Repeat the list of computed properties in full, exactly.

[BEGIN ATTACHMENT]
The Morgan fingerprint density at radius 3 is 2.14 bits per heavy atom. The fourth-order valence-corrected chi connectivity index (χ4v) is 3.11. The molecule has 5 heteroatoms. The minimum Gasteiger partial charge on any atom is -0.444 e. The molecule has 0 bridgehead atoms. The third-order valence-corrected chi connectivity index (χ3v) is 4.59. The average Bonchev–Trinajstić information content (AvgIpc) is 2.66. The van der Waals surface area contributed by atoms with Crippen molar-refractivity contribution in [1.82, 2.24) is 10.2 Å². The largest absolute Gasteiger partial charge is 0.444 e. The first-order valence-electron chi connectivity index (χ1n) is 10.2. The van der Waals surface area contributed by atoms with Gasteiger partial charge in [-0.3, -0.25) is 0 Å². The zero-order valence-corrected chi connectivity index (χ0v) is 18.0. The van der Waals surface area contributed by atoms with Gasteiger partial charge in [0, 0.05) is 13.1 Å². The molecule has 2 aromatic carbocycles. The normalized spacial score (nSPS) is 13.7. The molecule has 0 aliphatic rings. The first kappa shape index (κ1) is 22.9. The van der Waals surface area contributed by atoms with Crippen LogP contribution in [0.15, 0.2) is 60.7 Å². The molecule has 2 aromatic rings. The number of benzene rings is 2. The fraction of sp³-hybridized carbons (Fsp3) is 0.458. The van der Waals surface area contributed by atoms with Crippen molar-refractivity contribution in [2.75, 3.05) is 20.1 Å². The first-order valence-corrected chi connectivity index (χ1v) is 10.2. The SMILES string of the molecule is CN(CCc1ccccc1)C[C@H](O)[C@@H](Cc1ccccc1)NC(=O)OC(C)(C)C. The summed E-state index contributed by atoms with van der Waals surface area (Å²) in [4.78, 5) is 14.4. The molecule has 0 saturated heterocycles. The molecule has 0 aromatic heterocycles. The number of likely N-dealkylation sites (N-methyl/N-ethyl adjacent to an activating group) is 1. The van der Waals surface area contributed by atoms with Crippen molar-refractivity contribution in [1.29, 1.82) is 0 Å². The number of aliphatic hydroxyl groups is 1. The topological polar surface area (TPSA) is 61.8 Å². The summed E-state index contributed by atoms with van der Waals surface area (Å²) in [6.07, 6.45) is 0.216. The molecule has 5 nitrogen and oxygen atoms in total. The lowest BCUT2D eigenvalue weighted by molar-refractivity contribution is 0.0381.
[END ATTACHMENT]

The Morgan fingerprint density at radius 3 is 2.14 bits per heavy atom. The fourth-order valence-corrected chi connectivity index (χ4v) is 3.11. The molecule has 5 heteroatoms. The minimum Gasteiger partial charge on any atom is -0.444 e. The molecule has 0 bridgehead atoms. The third-order valence-corrected chi connectivity index (χ3v) is 4.59. The average Bonchev–Trinajstić information content (AvgIpc) is 2.66. The van der Waals surface area contributed by atoms with Crippen molar-refractivity contribution in [1.82, 2.24) is 10.2 Å². The largest absolute Gasteiger partial charge is 0.444 e. The first-order valence-electron chi connectivity index (χ1n) is 10.2. The van der Waals surface area contributed by atoms with Gasteiger partial charge in [-0.3, -0.25) is 0 Å². The zero-order valence-corrected chi connectivity index (χ0v) is 18.0. The van der Waals surface area contributed by atoms with Gasteiger partial charge in [0, 0.05) is 13.1 Å². The molecule has 2 aromatic carbocycles. The normalized spacial score (nSPS) is 13.7. The molecule has 0 aliphatic rings. The first kappa shape index (κ1) is 22.9. The van der Waals surface area contributed by atoms with Crippen LogP contribution in [0.15, 0.2) is 60.7 Å². The molecule has 2 aromatic rings. The number of benzene rings is 2. The fraction of sp³-hybridized carbons (Fsp3) is 0.458. The van der Waals surface area contributed by atoms with Crippen molar-refractivity contribution in [2.75, 3.05) is 20.1 Å². The first-order valence-corrected chi connectivity index (χ1v) is 10.2. The SMILES string of the molecule is CN(CCc1ccccc1)C[C@H](O)[C@@H](Cc1ccccc1)NC(=O)OC(C)(C)C. The summed E-state index contributed by atoms with van der Waals surface area (Å²) in [4.78, 5) is 14.4. The molecule has 0 saturated heterocycles. The molecule has 0 aromatic heterocycles. The number of likely N-dealkylation sites (N-methyl/N-ethyl adjacent to an activating group) is 1. The van der Waals surface area contributed by atoms with Crippen molar-refractivity contribution in [1.29, 1.82) is 0 Å². The number of aliphatic hydroxyl groups is 1. The topological polar surface area (TPSA) is 61.8 Å². The summed E-state index contributed by atoms with van der Waals surface area (Å²) in [6.07, 6.45) is 0.216. The molecule has 5 nitrogen and oxygen atoms in total. The lowest BCUT2D eigenvalue weighted by molar-refractivity contribution is 0.0381.